The Antagonistic Gene Paralogs Upf3a and Upf3b Govern Nonsense-Mediated RNA Decay

Cell. 2016 Apr 7;165(2):382-95. doi: 10.1016/j.cell.2016.02.046. Epub 2016 Mar 31.


Gene duplication is a major evolutionary force driving adaptation and speciation, as it allows for the acquisition of new functions and can augment or diversify existing functions. Here, we report a gene duplication event that yielded another outcome--the generation of antagonistic functions. One product of this duplication event--UPF3B--is critical for the nonsense-mediated RNA decay (NMD) pathway, while its autosomal counterpart--UPF3A--encodes an enigmatic protein previously shown to have trace NMD activity. Using loss-of-function approaches in vitro and in vivo, we discovered that UPF3A acts primarily as a potent NMD inhibitor that stabilizes hundreds of transcripts. Evidence suggests that UPF3A acquired repressor activity through simple impairment of a critical domain, a rapid mechanism that may have been widely used in evolution. Mice conditionally lacking UPF3A exhibit "hyper" NMD and display defects in embryogenesis and gametogenesis. Our results support a model in which UPF3A serves as a molecular rheostat that directs developmental events.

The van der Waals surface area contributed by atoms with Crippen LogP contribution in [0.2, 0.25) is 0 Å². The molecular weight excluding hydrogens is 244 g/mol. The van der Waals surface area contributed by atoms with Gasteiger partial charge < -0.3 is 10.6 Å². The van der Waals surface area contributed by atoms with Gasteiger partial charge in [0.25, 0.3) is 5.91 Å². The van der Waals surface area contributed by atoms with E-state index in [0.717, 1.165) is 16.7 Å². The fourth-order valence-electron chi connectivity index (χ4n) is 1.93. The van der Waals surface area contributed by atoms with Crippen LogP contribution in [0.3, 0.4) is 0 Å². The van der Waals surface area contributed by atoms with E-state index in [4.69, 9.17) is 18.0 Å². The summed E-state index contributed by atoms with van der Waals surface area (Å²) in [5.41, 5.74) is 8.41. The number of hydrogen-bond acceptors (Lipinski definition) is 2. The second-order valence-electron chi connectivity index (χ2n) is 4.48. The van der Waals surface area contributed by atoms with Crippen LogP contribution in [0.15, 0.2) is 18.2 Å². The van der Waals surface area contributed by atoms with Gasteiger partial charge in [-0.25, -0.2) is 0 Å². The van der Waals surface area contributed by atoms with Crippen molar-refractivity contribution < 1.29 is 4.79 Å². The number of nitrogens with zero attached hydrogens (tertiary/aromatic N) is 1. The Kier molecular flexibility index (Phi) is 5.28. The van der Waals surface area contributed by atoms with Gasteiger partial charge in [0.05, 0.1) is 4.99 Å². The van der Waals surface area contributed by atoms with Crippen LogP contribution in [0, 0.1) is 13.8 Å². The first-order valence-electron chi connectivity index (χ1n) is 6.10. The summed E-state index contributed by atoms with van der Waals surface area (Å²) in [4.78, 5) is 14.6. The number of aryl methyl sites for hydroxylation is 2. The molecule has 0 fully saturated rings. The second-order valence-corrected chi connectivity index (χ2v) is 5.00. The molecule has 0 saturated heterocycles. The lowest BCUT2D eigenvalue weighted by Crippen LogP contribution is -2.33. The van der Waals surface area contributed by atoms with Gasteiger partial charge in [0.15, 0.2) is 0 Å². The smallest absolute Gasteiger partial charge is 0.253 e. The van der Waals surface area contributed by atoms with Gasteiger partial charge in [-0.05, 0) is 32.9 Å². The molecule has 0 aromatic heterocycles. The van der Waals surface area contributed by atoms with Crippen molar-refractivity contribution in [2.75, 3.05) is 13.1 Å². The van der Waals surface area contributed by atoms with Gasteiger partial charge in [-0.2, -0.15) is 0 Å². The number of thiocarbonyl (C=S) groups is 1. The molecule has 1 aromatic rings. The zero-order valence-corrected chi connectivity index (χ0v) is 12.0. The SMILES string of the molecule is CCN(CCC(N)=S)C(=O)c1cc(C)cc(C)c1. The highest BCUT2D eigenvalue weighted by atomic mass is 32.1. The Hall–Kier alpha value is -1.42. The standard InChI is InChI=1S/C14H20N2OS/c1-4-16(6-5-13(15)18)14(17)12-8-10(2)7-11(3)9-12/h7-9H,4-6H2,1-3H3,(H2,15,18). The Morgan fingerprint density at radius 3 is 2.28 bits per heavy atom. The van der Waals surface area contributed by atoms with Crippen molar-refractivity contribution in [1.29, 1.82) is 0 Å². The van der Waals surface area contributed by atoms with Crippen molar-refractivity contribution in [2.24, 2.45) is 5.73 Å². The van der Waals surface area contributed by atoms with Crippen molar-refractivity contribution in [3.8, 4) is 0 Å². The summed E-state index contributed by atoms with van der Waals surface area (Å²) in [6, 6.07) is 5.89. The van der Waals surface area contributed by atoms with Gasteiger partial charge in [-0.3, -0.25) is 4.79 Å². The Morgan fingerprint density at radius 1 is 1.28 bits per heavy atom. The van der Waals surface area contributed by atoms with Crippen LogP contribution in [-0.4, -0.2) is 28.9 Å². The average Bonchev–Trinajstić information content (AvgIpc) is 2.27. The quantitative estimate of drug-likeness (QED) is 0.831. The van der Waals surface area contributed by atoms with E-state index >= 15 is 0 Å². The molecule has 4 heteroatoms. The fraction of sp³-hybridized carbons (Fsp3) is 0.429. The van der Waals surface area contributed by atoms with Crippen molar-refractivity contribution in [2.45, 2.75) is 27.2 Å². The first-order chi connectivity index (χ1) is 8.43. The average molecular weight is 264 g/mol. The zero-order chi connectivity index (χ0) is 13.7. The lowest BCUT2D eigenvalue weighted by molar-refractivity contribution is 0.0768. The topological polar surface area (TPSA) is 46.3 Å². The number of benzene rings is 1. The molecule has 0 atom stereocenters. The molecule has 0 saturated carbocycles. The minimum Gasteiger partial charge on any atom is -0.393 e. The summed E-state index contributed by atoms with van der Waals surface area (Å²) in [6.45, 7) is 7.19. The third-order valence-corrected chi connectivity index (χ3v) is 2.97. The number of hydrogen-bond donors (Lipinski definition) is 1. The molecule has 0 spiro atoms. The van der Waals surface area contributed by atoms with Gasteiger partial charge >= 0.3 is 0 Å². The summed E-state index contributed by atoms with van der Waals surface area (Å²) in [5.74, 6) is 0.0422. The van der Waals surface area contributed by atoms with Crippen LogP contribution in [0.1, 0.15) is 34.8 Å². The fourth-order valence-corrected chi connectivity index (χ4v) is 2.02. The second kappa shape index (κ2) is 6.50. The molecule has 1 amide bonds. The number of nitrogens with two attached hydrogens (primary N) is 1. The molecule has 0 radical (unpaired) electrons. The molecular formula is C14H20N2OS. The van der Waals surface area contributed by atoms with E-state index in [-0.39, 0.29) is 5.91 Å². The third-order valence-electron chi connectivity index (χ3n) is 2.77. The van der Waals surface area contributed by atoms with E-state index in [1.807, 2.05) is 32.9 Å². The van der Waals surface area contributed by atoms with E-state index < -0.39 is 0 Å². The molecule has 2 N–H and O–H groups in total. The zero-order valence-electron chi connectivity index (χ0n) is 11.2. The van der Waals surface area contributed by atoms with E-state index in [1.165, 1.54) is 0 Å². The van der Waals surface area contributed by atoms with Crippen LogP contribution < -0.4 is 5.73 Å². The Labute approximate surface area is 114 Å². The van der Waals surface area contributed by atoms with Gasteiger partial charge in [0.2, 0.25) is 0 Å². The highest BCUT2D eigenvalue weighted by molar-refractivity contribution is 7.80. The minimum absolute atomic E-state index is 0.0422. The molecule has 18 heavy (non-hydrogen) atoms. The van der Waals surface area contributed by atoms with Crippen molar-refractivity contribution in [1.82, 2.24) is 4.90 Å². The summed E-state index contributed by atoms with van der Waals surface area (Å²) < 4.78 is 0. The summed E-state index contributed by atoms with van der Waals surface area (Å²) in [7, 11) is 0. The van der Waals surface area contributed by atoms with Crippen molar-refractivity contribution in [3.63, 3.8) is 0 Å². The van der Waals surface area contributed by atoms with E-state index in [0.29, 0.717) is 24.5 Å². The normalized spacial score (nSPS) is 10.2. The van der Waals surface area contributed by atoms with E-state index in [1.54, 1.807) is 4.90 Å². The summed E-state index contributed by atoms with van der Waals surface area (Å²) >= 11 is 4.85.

Publication types

  • Research Support, N.I.H., Extramural
  • Research Support, Non-U.S. Gov't

MeSH terms

  • Animals
  • Cell Line, Tumor
  • Embryonic Development*
  • Evolution, Molecular
  • Gametogenesis
  • Genes, Duplicate*
  • HeLa Cells
  • Humans
  • Mice
  • Nonsense Mediated mRNA Decay*
  • RNA-Binding Proteins / metabolism*


  • RNA-Binding Proteins
  • UPF 3A protein, mouse
  • UPF3B protein, mouse